• May

    “My dad’s first Imax film about the ocean, The ­Living Sea, explores our relationship with this complex and fragile ­environment,” MacGillivray says. “The film was nominated for an Academy Award. This scene, which he filmed at the Monterey Bay Aquarium in California, shows a group of sea nettles, a type of jellyfish, as they slowly move up and down in a kind of mesmerizing dance. Jellies thrive in all the world’s oceans, and there is mounting evidence that human activity in coastal zones, like overfishing, is creating conditions that could cause populations to skyrocket.” THE TOOLS: Mark II Imax, 80mm f/2.8 lens, ISO 500, f/2.8, 1/48 second
  • Photo: Gordon Brown


    “We spent several weeks on the Greenland ice cap filming inside 600-foot-deep moulins for Journey into Amazing Caves,” MacGillivray says. “Cinematographer Gordon Brown shot this image of French caver Luc Moreau as he rappelled into one of the moulins. It’s one of the audience’s favorites in the film, because it gives the feeling of entering a cathedral of ice. But the cave’s crystalline beauty belies the deadly instability of the continuously shifting environment inside it.” Brown captured the image by standing on a ten-ton block of ice wedged into the wall 600 feet inside the cave. THE TOOLS: Mark II 15/65 Imax, 40mm f/4.5 lens, ISO 500, f/4.5, 1/48 second
  • Photo: Patrick Orton


    To get this shot of British BASE jumper Chris Bevins nose-diving off 460-foot Thaiwand Wall, near Railay, Thailand, Orton had to climb four pitches up a 5.11 route called Circus Oz. “I wanted to be directly below Chris when he jumped,” says the Bozeman, Montana, photographer. Orton, who was dangling from a bolt by his climbing harness, snapped 17 frames in the 30 seconds it took Bevins to reach the beach. Rapelling took Orton half an hour. “Chris was sipping a margarita at the bar when I got down,” he says. THE TOOLS: Canon 5D Mark II, 16–35 f/2.8 lens, ISO 500, f/8, 1/1,000 second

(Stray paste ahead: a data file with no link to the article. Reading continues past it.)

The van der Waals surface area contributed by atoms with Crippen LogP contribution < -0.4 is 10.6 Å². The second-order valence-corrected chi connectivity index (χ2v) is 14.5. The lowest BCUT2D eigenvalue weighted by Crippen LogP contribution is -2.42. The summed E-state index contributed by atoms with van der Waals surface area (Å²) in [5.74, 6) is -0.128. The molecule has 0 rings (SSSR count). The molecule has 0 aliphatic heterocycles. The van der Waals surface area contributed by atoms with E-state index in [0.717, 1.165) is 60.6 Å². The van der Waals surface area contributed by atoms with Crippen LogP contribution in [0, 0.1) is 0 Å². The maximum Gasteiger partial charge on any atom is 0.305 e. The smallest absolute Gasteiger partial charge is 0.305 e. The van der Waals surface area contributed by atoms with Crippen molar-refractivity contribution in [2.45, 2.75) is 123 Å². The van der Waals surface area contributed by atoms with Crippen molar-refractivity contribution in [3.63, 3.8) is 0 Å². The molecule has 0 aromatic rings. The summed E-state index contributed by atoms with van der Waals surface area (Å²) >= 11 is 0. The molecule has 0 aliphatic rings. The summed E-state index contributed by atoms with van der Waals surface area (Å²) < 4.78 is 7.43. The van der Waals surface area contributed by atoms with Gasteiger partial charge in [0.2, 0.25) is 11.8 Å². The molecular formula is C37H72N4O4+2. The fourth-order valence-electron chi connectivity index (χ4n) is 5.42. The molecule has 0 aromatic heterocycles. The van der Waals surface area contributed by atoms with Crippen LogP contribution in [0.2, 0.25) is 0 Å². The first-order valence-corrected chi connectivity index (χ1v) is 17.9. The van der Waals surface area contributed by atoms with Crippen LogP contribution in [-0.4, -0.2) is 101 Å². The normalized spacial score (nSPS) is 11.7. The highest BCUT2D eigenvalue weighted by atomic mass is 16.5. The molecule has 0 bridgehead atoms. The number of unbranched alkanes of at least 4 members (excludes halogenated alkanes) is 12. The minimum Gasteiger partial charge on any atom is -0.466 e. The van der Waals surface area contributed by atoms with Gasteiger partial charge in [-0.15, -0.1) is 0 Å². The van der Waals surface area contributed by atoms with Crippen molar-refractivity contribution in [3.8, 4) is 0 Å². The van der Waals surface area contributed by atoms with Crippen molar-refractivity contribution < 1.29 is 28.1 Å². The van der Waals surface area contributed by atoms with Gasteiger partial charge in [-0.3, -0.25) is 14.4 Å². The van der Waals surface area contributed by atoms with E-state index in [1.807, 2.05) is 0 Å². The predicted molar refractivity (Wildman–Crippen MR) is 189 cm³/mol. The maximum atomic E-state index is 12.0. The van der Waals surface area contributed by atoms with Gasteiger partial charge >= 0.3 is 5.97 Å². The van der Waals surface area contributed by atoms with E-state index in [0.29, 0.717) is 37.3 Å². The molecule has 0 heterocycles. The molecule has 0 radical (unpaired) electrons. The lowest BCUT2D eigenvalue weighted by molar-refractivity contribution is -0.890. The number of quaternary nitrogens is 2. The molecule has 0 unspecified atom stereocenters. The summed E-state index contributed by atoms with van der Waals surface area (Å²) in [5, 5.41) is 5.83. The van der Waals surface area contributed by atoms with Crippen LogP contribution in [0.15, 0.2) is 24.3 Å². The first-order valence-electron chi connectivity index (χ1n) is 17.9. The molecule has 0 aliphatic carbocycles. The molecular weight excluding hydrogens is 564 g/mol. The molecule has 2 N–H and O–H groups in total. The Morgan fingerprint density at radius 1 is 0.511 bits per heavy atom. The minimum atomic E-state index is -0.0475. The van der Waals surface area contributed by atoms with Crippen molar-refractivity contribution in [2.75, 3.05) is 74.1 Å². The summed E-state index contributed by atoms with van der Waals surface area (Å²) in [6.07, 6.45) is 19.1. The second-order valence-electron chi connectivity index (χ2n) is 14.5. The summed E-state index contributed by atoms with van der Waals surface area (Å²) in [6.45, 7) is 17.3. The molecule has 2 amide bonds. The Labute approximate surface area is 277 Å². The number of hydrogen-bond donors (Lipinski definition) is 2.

• Photo: Gabe Rogel


    Ben Shook was halfway down Antarctica’s 2,264-foot Mount Tennant when Rogel captured him skiing beside a series of ice pillars. “The terrain there is endless,” says Rogel, of Driggs, Idaho. “Everywhere you look is snow and ice.” For five days, Rogel and Shook skied lines on the 5,000-foot peaks that rise from the Gerlache Strait. Their shuttle vehicle—and temporary home—was a 387-foot polar-research vessel. “We skied every line summit to sea,” says Rogel, who is already planning to return in November. THE TOOLS: Canon EOS 1D Mark III, 28–300mm f/3.5–5.6 lens, ISO 200, f/5, 1/6,400 second
  • Photo: Corey Arnold


    “It kind of blew my mind,” says Arnold of the moment last September when he came upon the hull of a cargo ship jutting out of the Mediterranean Sea, just east of the Greek island of Kythira. For Arnold, who was aboard a yacht lent to him by a friend, the 11-year-old wreck presented a good opportunity to go snorkeling. That’s when the Portland, Oregon–based photographer snapped this shot of a deckhand diving toward the bridge of the sunken freighter. “There wasn’t another person out there,” he says. THE TOOLS: Canon 5D Mark II with AquaTech housing, 24mm f/1.4 lens, ISO 320, f/5, 1/500 second